The great fire of 1838 destroyed Beth Elohim’s earlier synagogue. The building was replaced by a temple in the Greek Revival style preferred by Protestants and Jews for the houses of worship they constructed in the 1840s. The firm of Tappan and Noble won the competition to design the new synagogue, Cyrus L. Warner of New York provided working drawings and detailed specifications, and David Lopez, a Charleston contractor and member of the congregation, was awarded the construction bid.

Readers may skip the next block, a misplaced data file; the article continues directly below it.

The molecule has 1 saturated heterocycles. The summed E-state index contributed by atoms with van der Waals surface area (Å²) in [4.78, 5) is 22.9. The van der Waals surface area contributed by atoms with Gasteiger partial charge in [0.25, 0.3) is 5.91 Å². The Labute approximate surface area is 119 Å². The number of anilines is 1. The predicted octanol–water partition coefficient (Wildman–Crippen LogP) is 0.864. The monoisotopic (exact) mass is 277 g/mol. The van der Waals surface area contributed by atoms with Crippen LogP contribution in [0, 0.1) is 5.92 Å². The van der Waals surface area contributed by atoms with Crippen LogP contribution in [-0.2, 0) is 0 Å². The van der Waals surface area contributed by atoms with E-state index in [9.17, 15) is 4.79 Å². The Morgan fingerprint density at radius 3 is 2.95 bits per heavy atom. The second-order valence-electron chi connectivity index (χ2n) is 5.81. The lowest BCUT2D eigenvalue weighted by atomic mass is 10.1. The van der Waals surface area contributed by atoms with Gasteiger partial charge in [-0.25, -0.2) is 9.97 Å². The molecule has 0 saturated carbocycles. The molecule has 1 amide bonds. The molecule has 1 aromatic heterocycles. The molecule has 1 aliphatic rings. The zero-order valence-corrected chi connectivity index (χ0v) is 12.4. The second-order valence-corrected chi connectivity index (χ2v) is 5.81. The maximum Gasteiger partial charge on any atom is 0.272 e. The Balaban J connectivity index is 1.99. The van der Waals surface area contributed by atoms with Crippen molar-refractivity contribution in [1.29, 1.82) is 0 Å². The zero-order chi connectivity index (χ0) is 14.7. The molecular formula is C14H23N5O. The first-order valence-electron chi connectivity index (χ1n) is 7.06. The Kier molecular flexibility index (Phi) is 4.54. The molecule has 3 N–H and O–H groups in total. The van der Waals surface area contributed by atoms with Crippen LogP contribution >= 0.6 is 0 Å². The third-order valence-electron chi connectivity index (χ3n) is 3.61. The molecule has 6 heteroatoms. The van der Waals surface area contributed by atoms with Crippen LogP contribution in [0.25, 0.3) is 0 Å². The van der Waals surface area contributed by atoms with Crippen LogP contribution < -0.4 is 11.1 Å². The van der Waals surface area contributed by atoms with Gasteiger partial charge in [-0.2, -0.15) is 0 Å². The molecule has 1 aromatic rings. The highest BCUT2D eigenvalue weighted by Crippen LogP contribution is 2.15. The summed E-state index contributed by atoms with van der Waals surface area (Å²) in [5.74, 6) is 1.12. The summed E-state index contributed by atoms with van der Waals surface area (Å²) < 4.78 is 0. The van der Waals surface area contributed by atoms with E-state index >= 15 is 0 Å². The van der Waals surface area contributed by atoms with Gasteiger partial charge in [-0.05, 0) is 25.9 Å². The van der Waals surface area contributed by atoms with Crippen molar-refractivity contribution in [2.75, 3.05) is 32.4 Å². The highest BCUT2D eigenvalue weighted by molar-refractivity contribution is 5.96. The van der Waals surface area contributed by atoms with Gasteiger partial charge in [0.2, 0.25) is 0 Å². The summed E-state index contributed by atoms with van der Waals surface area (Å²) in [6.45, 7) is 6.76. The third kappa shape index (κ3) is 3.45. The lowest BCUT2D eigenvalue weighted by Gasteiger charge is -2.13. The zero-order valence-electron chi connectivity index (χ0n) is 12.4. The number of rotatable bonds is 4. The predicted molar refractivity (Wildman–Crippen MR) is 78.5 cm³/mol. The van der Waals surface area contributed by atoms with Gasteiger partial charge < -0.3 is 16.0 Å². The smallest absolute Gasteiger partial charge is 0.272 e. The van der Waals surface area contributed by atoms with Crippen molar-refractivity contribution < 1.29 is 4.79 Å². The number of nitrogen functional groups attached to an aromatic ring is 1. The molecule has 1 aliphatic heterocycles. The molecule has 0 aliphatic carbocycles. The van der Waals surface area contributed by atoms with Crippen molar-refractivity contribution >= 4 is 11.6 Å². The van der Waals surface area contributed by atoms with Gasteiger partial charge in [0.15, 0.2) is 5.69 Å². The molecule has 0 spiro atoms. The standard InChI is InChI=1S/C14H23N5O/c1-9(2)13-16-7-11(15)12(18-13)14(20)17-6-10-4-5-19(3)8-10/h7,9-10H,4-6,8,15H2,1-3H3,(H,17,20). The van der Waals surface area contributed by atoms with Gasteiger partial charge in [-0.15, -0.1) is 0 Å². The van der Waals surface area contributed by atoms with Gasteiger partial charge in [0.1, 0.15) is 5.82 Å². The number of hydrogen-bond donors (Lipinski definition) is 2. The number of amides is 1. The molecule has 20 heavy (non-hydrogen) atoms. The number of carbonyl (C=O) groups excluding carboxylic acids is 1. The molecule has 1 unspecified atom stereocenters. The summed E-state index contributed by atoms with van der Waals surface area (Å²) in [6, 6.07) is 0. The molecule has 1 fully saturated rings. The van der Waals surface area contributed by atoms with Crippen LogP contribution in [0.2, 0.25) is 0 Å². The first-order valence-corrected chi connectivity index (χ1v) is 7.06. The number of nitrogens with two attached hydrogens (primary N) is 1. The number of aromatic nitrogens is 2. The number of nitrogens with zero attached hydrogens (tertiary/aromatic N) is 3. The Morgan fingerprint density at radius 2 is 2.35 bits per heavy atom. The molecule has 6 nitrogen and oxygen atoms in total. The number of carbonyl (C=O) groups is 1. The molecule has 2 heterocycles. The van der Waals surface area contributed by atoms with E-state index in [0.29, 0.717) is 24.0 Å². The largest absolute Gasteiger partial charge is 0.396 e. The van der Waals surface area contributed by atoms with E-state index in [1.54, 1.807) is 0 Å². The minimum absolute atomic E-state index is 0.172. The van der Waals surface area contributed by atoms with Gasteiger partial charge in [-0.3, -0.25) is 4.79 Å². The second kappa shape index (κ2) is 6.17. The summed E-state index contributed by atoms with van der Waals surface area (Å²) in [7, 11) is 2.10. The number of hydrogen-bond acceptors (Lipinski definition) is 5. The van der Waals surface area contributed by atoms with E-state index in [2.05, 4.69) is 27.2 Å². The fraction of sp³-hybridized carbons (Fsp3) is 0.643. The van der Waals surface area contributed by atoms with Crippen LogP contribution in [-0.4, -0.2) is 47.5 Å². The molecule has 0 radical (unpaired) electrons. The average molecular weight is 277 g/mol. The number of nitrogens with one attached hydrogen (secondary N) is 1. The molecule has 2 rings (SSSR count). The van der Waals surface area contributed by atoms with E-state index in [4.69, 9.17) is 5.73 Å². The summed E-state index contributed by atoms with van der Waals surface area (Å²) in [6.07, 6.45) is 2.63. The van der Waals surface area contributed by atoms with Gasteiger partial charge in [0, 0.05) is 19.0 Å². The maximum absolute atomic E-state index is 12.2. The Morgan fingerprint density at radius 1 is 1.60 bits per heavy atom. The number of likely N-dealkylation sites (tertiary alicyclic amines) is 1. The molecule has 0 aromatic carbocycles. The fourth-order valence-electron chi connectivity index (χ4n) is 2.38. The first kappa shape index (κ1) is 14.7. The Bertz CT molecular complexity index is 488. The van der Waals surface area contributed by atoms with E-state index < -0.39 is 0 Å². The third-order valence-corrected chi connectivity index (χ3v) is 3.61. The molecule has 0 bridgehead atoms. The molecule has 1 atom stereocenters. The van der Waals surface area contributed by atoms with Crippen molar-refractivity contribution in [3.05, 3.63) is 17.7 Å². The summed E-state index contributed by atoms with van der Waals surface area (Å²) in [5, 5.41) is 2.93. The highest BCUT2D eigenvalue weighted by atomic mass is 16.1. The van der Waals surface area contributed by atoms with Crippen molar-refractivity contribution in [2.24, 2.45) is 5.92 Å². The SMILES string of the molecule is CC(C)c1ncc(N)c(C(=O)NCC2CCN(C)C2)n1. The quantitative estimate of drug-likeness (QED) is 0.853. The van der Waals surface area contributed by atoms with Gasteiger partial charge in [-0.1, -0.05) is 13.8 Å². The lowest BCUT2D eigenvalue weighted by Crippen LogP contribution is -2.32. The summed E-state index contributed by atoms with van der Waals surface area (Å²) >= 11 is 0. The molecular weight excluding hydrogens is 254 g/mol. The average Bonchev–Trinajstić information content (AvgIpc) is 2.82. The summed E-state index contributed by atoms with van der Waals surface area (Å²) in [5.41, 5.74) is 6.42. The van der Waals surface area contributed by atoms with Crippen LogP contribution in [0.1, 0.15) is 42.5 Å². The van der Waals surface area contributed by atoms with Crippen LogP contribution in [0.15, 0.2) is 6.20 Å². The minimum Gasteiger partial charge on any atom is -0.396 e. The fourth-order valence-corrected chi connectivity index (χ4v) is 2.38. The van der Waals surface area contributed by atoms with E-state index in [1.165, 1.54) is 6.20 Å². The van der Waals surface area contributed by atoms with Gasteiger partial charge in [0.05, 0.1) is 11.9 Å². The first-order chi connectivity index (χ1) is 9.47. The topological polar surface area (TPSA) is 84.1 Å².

Cornerstones were laid on January 2, 1840. At the dedication ceremony in March 1841, Beth Elohim’s hazzan, Gustavus Poznanski, celebrated the glories of America and proclaimed: “This synagogue is our temple, this city our Jerusalem, this happy land our Palestine, and as our fathers defended with their lives that temple, that city and that land, so will their sons defend this temple, this city, and this land.”